Hopefully the title sums it up well, but I'm looking for potential faster than light travel (hoping for real or pseudo-real science here, as much as possible) that doesn't involve a warp drive, which is literally the only theory I know of that defines it as impossible without breaking general relativity - but I'm writing about a civilization so far into the future that calling someone Einstein is an insult, referencing how simple and misguided his theories were/led civilization down the wrong path for centuries due to no one thinking outside his box (I don't actually believe this, I think his work will eventually be "disproved" in some manner, but absolutely fundamental for humanity to get that far in the first place - doesn't mean that can't be lost on a civilization over a 1000 years later with insanely advanced science).
For background, this story begins in 1042, the switch to the new calendar isn't detailed in depth, but occurred around the years 2640-2680 AD. This is a unified, single government Earth with all peoples living in a relative Utopia(or at least believing so, kind of irrelevant to the story, actually). The formation of this new world order is loosely based on western ideologies but focuses on a "healthy" (please don't make me define that!) mix of socialism and capitalism in a true democratic society (technology/AI handles most logistics and enforcement, global votes are held as often as 10% of the population pushes forward any proposal, anyone can propose literally anything, yadda yadda). They have near lightspeed travel after effectively adapting photon cannons developed in war to act as engines in space. They have a firm grasp on what we now describe as anti-matter, describing it instead as "hidden energy", and are able to utilize it in our reality. Our main character was appointed as Director of the Department of Energy in 1026, and has used a bulk of the funding and manpower to achieve faster than light travel, not by a warp drive, but by literally breaking the light barrier (think breaking the sound barrier), and simultaneously clearing the space in front of the ship of all matter by absorbing it and converting it to fuel nearly instantaneously. This does imply an absolute necessity to plot courses carefully, and be extremely careful of traveling through planets and stars, not for the ships safety, but for the gravitational implications of eating a ship sized hole (more so in planets) through something as it travels through. Think a bullet through an apple. Like a wormhole type of travel but literally just ripping through space, matter, and time instead of going around it in another dimension, and the 'wormhole' closes up more or less instantaneously after the ship travels through. However I'm entirely unsatisfied with the "plausible" explanations I've come up with for how this travel actually works. I realize that's because real, modern science doesn't support it as plausible in the first place. Any ideas?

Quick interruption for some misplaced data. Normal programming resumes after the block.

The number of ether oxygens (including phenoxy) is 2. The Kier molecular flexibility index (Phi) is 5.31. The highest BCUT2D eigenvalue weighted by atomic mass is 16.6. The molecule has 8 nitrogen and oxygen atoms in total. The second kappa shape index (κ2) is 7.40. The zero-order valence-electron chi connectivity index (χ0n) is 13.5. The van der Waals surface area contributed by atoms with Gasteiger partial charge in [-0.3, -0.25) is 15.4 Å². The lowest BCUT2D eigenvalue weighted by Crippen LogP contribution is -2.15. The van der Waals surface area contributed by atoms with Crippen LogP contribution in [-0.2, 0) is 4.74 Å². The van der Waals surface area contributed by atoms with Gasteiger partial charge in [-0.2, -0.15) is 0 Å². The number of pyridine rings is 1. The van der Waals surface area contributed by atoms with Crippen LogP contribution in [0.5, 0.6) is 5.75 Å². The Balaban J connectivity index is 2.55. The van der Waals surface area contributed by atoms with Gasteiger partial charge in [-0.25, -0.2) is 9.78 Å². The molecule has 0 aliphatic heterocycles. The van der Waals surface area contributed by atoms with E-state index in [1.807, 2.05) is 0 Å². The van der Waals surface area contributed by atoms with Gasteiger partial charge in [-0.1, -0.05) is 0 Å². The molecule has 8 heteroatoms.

I just want it to be less "hand-wavey"
EDIT: I say faster than light travel without utilizing a warp drive where the term "warp drive" is defined as the ability to achieve faster than light travel by warping space-time around the ship, rather than the ship itself traveling through space-time. I'm very specifically looking for faster than light travel through space-time. "Breaking the light barrier" is a necessary part of the plot.
EDIT 2: To add a couple more details here, this is a brand new development in this society, the main character is presenting his proofs, the opening is an interview with a reporter to describe the new advancements. This is only described in theory until near the end of the story, where they've built out and do the first practical test. To give away the ending, this test is world ending due a miscalculation and hubris preventing it's discovery until too late. They can't actually travel faster than light as they propose. I don't actually need it to be science based and safe - just seem plausible and with a slight equation tweak so it appears safe, but that mistake causes quite a catastrophe when put into practice. The protagonist actually describes in detail his disdain for previous directives disallowing study into warp drives by the department of energy, due to past catastrophes (warp drives at first appeared successful, but no one ever came back, if they did reach a destination), but finds it irrelevant now as he and his department have achieved it without a warp drive, or at least believe they have.